Transaction. A number of acts or omissions whether occurring as one event or a number of events, at the same or different locations and being part of a common scheme, strategy or plan.

Trial brief. In other war crimes tribunals, such as the Yugoslavia Tribunal and Rwanda Tribunal, both Prosecutor and Defense are required to set out their legal and factual arguments in writing. First, they must submit a "Pre-trial brief," outlining the factual and legal issues, including a written statement setting out "the nature of his or her case." Then, after the evidence has been presented, both sides are also expected to present a "trial brief" prior to making their closing arguments.

Trial Chamber. Five judges of the Tribunal, led by a Presiding Judge, who actually hear the case and rule on guilt and innocence. The Trial Chamber also has some responsibilities over pre-trial matters.

Tu quoque. Latin for “you too,” tu quoque is an argument used in war crimes trials in which the defense argues that “since you have committed the same crime, you cannot legitimately prosecute me.” The tu quoque argument was rejected as an illegitimate defense by the Nuremberg Tribunal and by the Yugoslavia Tribunal.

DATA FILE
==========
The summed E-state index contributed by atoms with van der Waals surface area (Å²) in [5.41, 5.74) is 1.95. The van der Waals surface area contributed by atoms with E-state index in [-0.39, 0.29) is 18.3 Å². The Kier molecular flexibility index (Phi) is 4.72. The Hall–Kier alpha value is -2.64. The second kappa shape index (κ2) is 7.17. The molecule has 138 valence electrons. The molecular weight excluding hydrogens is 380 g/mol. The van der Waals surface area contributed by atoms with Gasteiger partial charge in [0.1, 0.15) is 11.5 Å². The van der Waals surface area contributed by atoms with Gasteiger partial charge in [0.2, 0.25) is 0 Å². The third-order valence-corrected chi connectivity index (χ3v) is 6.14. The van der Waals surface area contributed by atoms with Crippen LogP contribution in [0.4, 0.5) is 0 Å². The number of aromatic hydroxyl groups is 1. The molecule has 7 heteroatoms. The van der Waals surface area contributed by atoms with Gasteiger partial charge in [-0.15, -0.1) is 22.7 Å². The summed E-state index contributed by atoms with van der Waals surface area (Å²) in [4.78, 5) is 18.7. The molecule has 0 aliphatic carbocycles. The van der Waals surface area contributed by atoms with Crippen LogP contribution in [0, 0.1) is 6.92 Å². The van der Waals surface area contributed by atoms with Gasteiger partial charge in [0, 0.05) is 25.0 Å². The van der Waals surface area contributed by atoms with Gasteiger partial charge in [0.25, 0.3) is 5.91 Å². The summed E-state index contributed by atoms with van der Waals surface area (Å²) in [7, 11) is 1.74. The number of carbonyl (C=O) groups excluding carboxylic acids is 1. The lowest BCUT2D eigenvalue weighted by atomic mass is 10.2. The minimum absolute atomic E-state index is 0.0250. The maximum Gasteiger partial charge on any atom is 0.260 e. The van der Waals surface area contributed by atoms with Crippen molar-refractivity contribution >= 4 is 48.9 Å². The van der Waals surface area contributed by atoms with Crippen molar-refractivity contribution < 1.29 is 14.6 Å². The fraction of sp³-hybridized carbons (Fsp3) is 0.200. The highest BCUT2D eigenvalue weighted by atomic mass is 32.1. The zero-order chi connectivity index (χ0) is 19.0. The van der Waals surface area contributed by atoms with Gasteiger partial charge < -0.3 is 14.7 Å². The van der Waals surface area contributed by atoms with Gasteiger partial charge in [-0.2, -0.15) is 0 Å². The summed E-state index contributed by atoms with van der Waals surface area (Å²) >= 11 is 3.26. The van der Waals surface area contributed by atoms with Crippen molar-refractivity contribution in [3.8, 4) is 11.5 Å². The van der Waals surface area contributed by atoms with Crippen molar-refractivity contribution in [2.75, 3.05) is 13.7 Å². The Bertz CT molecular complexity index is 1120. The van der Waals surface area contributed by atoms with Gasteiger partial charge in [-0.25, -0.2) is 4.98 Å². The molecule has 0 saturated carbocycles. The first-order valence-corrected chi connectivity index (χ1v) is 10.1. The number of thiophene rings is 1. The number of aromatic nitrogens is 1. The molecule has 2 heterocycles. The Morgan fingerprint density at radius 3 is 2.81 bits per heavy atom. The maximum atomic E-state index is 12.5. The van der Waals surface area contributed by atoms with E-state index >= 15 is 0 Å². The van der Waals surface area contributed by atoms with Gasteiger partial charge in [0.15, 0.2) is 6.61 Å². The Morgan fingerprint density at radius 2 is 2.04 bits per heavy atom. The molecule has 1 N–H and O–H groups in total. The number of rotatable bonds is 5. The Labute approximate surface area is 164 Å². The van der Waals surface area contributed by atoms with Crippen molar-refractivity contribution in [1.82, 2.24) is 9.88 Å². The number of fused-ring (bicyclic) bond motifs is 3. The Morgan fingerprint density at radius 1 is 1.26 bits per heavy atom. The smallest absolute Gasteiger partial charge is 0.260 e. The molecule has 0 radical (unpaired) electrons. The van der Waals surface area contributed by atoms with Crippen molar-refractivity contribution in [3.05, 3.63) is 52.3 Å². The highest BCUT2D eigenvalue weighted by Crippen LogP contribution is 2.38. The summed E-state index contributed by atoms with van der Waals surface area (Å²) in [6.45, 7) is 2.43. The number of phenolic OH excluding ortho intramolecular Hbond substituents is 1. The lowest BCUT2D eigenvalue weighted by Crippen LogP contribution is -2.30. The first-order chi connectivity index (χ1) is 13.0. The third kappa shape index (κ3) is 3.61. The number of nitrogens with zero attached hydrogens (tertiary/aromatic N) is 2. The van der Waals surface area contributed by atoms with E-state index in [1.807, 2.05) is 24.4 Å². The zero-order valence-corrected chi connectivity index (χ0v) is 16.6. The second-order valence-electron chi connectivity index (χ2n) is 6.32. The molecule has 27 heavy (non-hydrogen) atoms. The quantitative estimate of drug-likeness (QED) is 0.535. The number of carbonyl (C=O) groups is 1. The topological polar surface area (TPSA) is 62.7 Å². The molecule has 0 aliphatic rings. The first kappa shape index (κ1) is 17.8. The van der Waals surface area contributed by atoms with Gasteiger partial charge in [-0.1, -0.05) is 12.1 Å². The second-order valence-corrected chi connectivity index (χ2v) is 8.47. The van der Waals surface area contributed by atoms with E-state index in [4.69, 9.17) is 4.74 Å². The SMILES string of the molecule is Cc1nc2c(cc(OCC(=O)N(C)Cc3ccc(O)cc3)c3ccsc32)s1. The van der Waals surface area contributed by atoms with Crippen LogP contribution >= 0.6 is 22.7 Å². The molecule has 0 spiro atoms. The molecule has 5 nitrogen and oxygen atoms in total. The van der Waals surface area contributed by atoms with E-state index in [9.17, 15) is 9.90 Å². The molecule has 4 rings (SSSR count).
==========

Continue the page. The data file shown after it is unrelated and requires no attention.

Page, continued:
Universal jurisdiction. As a general rule, national courts only prosecute crimes committed on their territory or by their nationals. But for certain serious crimes, of which war crimes, genocide and crimes against humanity are the best examples, it is well recognized that any state may prosecute anyone, no matter where the crime was committed.

War crimes. This general expression refers to grave breaches of the Geneva conventions and other serious violations of the laws and customs of war. In 1995 the Yugoslavia Triabunal’s Appeals Chamber ruled that war crimes could be committed in non-international armed conflict as well as in international armed conflict, a principle that was later codified in the Rome Statute.

Wilful blindness. Where it is established that a defendant suspected that a fact existed, or was aware that its existence was highly probable, but refrained from finding out whether it did exist because so as to be able to deny knowledge, this is deemed to be equivalent to real knowledge for the purpose of establishing the mental element or mens rea of the offence.